It was a story heavy episode this week as Impact Wrestling returned to their regularly scheduled programming after Thanksgiving. You had Bully Ray doing Bully Ray things, heeling it up and getting into a little something with the promoter. You had Mickie James and Deonna Purrazzo working a long main event that kept James’ career alive and set up a title match with Jordynnne Grace at Hard to Kill in January.

However, the main thing I wanted to cover in this week’s column was the show’s closing angle with Eric Young and Deaner. Words can’t really do it justice, so I’ll leave you to watch it yourself if you haven’t already.

So, Eric Young was essentially ‘killed off’ by Deaner to end his second stint with the promotion. It’s an angle that has divided opinion and rightly so, as it’s certainly ‘out there’ and it delves into the realms of the supernatural that typically turns a lot of people (usually including me) off. I didn’t love it but I did like it for a few different reasons.

The first was a fairly simple one. As You’ve Got to Be Kidding Me co-host Garrett Kidney rightly pointed out, Impact has done this sort of thing before. This is the promotion that saw Mickie James get pushed in front of a train, Allie get stabbed in the shadow realm, a child get run over in the LAX/OGz feud and Taya get arrested for shooting John E. Bravo. Having Deaner commit a cold-blooded murder on television is fairly par for the course, all things considered, and that certainly makes it more palatable.

The second aspect was that the angle tied a neat little bow on Eric Young’s second run with the promotion. Notably, EY’s return in July 2020 was accompanied by a number of neat vignettes filmed in the same prison-type compound as this write-off angle, so it finished up where it all began.

I’d argue that Young’s second run with Impact featured some of the best work of his career. He came in motivated and over a period of just over two years (which included six months on the shelf with an ACL injury), enjoyed a second World Championship reign, was officially a Tag Team Champion on two further occasions, wrestled James Storm in Storm’s 1000th match for the promotion, worked programs with Sami Callihan, the Bullet Club, Eddie Edwards and Heath & Rhino, and main evented three PPVs – including their 20th anniversary show earlier this year.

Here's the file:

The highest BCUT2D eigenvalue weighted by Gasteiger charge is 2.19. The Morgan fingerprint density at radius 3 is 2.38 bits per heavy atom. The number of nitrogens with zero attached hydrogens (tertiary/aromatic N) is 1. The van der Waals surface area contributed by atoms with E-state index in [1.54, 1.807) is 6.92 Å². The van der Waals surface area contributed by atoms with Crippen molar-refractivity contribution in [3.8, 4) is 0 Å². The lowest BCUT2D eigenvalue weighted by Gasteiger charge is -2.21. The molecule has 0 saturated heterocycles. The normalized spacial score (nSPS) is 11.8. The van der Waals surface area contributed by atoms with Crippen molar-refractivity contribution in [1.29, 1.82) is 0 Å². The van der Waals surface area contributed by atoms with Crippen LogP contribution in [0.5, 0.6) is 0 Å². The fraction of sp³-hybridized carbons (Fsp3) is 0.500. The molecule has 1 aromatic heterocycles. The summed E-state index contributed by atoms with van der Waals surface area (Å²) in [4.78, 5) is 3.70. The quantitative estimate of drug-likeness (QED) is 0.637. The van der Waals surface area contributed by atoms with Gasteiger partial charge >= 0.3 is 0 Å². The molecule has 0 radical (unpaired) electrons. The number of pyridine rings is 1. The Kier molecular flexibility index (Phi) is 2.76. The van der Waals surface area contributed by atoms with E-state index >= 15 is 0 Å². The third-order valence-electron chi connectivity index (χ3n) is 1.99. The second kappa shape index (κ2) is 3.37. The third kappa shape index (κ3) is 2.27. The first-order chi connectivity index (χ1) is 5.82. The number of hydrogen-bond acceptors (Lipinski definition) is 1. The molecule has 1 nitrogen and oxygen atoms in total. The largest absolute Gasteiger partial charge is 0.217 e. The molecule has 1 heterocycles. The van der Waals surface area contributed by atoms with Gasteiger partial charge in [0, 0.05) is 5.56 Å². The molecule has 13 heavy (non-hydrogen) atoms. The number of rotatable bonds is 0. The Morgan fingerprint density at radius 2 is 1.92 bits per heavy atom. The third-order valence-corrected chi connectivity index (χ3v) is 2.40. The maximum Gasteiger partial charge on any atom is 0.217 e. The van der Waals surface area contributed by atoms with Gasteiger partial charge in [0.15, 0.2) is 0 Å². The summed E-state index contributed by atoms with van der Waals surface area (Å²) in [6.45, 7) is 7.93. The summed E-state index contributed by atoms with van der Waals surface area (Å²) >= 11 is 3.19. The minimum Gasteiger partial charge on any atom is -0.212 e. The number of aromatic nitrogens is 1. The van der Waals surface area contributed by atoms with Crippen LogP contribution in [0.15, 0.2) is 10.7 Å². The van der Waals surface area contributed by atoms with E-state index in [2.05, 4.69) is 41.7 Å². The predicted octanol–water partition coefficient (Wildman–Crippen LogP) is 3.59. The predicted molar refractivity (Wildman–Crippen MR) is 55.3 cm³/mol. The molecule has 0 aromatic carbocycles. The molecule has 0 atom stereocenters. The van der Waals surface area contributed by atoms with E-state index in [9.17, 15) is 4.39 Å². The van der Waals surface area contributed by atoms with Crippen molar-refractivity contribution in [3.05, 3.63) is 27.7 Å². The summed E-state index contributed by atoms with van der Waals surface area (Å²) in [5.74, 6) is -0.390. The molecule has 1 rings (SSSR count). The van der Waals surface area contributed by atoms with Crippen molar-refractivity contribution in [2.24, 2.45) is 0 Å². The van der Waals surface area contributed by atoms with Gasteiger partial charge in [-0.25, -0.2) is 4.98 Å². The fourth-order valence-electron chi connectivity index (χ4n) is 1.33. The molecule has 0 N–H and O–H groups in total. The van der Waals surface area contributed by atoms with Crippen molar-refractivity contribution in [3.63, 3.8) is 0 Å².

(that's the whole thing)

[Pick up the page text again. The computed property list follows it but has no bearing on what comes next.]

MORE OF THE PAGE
Young did more or less everything he could in that two-year run, including cultivating something fun as leader of Violent By Design. Young had had time as a faction leader in WWE and previously in Impact as well and it’s fair to say that this incarnation was his best and most effective yet. His promos were a little repetitive and never cut that deep but he carried himself better as a group leader and his presence projected much better.

On top of all that though, and the thing I liked most about the angle, was that it was done as much to write Young off ahead of his WWE return as it was to try and make a new star in Deaner. Impact could have gone down the road of Deaner, Kon and Alan Angels all falling under Sami Callihan’s leadership in an entirely new-look faction, as that’s what other promotions would have done, but they didn’t. They tried to put Deaner over as a more legitimate and serious threat as a heel. Look, he’ll never be a main event heel but he’s improved massively over the last couple of years and at age 40 he’s as good as he’s ever been and it’s always, always, always worth trying new things.

It’ll be interesting now to see how Impact move Violent By Design, a faction Scott D’Amore loves, forward in 2023. Young has gone out of the promotion on his own terms and passed the torch on to someone else in a creative, intelligent way. You’d expect Deaner to win more matches and establish himself as a singles star with Kon and Angels as an effective big man-small man tag team. That’s a storyline to follow, for sure.

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